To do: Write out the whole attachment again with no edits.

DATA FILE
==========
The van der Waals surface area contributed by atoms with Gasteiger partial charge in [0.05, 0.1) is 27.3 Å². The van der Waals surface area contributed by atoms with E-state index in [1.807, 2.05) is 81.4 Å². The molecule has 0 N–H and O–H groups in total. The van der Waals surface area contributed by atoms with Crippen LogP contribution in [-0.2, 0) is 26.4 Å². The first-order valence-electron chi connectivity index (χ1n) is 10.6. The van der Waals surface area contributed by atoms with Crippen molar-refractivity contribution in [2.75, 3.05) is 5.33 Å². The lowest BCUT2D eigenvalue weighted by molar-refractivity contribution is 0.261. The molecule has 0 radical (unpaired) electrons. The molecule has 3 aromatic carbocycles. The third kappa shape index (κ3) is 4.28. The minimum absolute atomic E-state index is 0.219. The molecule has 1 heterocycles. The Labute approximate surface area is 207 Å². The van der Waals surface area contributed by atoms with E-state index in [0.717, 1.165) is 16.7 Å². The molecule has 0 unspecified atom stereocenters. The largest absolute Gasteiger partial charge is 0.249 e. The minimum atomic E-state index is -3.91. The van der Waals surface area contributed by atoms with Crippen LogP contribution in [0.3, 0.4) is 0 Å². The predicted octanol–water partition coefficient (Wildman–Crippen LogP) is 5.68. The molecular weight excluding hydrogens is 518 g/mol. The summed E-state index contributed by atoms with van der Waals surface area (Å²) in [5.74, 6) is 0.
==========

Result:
The van der Waals surface area contributed by atoms with Gasteiger partial charge in [0.05, 0.1) is 27.3 Å². The van der Waals surface area contributed by atoms with E-state index in [1.807, 2.05) is 81.4 Å². The molecule has 0 N–H and O–H groups in total. The van der Waals surface area contributed by atoms with Crippen LogP contribution in [-0.2, 0) is 26.4 Å². The first-order valence-electron chi connectivity index (χ1n) is 10.6. The van der Waals surface area contributed by atoms with Crippen molar-refractivity contribution in [2.75, 3.05) is 5.33 Å². The lowest BCUT2D eigenvalue weighted by molar-refractivity contribution is 0.261. The molecule has 0 radical (unpaired) electrons. The molecule has 3 aromatic carbocycles. The third kappa shape index (κ3) is 4.28. The minimum absolute atomic E-state index is 0.219. The molecule has 1 heterocycles. The Labute approximate surface area is 207 Å². The van der Waals surface area contributed by atoms with E-state index in [0.717, 1.165) is 16.7 Å². The molecule has 0 unspecified atom stereocenters. The largest absolute Gasteiger partial charge is 0.249 e. The minimum atomic E-state index is -3.91. The van der Waals surface area contributed by atoms with Crippen LogP contribution in [0.3, 0.4) is 0 Å². The predicted octanol–water partition coefficient (Wildman–Crippen LogP) is 5.68. The molecular weight excluding hydrogens is 518 g/mol. The summed E-state index contributed by atoms with van der Waals surface area (Å²) in [5.74, 6) is 0.